Large, Insular Countries

It’s a peculiar thing about countries with large populations that they often tend to be insular, uninformed about what goes on in other parts of the world, and mildly paranoid, if not xenophobic. The U.S. provides a leading example: the intermittent periods of “isolationism” provide a testament to insularity. Proverbially clueless about the world outside Read more about Large, Insular Countries[…]

The Brazilian Validation of my Ph.D.

I’m still months away from being validated. But at least 95% of the paper work is in. It was easy, really: -Sent Diploma and full academic transcript to Brazilian consulate in Houston (closest consulate to graduating institution). $10 verification. -Had documents sent to Brazil. $93 -Had said documents verified by a notary: $11 -Documents translated Read more about The Brazilian Validation of my Ph.D.[…]

Moralistic Blockaders versus Subversive Altruists

Carol and I have been watching political candidates advertise their wares on TV. The Brazilian election is just around the corner and as I mentioned before, it’s not looking promising. Things are good economically, so there’s little incentive for reform. I am reluctant to venture the opinion that someone “looks” corrupt – as the adage Read more about Moralistic Blockaders versus Subversive Altruists[…]

Economic Progress, Political Complacence, and the Tenuous Citizen-Government Connection

Most gringos don’t realize that Brazil and Latin America’s experience with democracy is relatively recent. Brazil has come a long way since it returned from dictatorship to democracy in the late 1980s. It only drafted its current constitution in 1988, just over twenty years ago. Today, politics is less polarized, the military has less influence, Read more about Economic Progress, Political Complacence, and the Tenuous Citizen-Government Connection[…]

The Beach and the end of Inequality

Well, perhaps not the end of inequality, but the beach certainly is something of an equalizer. Although the beach has its classes and groups, it is the closest Brazilians come to indiscriminate association. Perhaps you have a few class indicators, like a pair of sunglasses or a fancy bathing suit, but except for some very Read more about The Beach and the end of Inequality[…]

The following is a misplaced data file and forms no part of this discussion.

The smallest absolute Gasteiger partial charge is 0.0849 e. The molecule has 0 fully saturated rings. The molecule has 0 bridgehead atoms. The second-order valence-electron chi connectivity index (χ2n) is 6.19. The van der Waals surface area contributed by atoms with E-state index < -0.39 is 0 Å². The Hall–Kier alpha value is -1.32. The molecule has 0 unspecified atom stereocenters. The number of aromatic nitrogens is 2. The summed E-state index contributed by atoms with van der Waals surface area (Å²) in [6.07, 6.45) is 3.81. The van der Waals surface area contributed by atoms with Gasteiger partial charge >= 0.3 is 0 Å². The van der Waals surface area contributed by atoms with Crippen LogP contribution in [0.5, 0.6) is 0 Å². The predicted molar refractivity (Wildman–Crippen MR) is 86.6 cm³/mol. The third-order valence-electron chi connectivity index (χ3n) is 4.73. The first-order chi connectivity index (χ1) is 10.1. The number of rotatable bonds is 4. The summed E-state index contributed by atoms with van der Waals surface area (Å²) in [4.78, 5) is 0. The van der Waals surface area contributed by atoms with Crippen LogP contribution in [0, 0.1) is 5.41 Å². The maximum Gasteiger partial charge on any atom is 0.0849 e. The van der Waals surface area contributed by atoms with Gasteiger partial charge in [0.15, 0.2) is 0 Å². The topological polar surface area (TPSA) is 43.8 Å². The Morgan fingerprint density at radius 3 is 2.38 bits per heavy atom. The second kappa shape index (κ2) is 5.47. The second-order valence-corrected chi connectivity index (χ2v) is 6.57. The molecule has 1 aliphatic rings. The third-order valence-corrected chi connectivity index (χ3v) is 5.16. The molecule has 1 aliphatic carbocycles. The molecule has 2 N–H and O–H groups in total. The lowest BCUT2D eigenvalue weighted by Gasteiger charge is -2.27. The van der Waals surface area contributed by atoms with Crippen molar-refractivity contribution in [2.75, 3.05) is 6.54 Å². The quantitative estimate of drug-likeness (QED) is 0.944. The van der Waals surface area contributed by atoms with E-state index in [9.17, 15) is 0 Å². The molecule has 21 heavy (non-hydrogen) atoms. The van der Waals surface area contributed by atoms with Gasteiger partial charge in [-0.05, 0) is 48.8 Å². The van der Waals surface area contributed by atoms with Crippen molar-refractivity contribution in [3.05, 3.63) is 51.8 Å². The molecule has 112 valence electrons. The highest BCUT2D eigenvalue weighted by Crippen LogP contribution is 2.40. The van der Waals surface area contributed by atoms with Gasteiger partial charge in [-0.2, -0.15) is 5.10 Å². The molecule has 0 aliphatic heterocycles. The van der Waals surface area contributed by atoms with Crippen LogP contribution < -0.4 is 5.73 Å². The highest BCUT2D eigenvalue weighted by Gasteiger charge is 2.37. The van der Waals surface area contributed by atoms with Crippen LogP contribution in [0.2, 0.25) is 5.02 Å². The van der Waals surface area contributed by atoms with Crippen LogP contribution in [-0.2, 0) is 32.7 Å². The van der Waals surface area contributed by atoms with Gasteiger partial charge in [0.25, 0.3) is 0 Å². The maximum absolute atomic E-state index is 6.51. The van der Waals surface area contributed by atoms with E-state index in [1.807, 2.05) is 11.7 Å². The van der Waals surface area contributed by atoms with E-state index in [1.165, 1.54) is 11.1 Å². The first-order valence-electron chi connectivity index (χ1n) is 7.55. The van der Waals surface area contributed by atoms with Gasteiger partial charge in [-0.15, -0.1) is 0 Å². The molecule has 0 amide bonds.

Brazil: Culturally Self-Possessed.

I admire Brazil most for its self-possession. Its culture is uniquely distinct and, as I will write about next entry, it even follows political and economic policy that is out-of-step with the dictates of first-world orthodoxy. For the most part, the country’s self-possession is accidental– it’s the sole Portuguese-speaking country in the Americas, and its Read more about Brazil: Culturally Self-Possessed.[…]

#5 Credit: Brazilians Debtor despondency rises by 3.9% Over A Year Ago

The current trend toward rogue debtors in Brazil is a result of at least two phenomena: first, the conditions surrounding a boom in credit, including the way purchases are parceled out over time and a society with little credit experience; second, the phenomenon I wrote about last entry–the fantastical price of consumer durables here in Brazil.

#4 Import taxes (i.e. tariffs)

The price of consumer durables in Brazil is more expensive than in any other large market in the world–hands down.  This does not seem to jive with the plight of the median Brazilian, who earns somewhere around $1000R ($600US) a month (minimum wage is about $550R a month. If anything, purchases of goods that can Read more about #4 Import taxes (i.e. tariffs)[…]

Talking about inequality…

Today’s Jornal do Brasil reports  “47% of the GDP in only 1% of [the country’s] municipalities.” (page A17). Today, 40% of the nation’s poorest municipalities account for just 4.6% of the country’s GDP. Those are some figures to drown in. Inequality has obviously gotten worse, not better over time. In 1920, the figure for the Read more about Talking about inequality…[…]

Things I Could Live Without in Brazil

There are a lot of things I love about Brazil, such as the people, the uniqueness of its culture, and its natural beauty. This is a banal list of things that tourists appreciate about Brazil. But things are a lot different as a tourist than as a resident. When you’re living here, you begin to Read more about Things I Could Live Without in Brazil[…]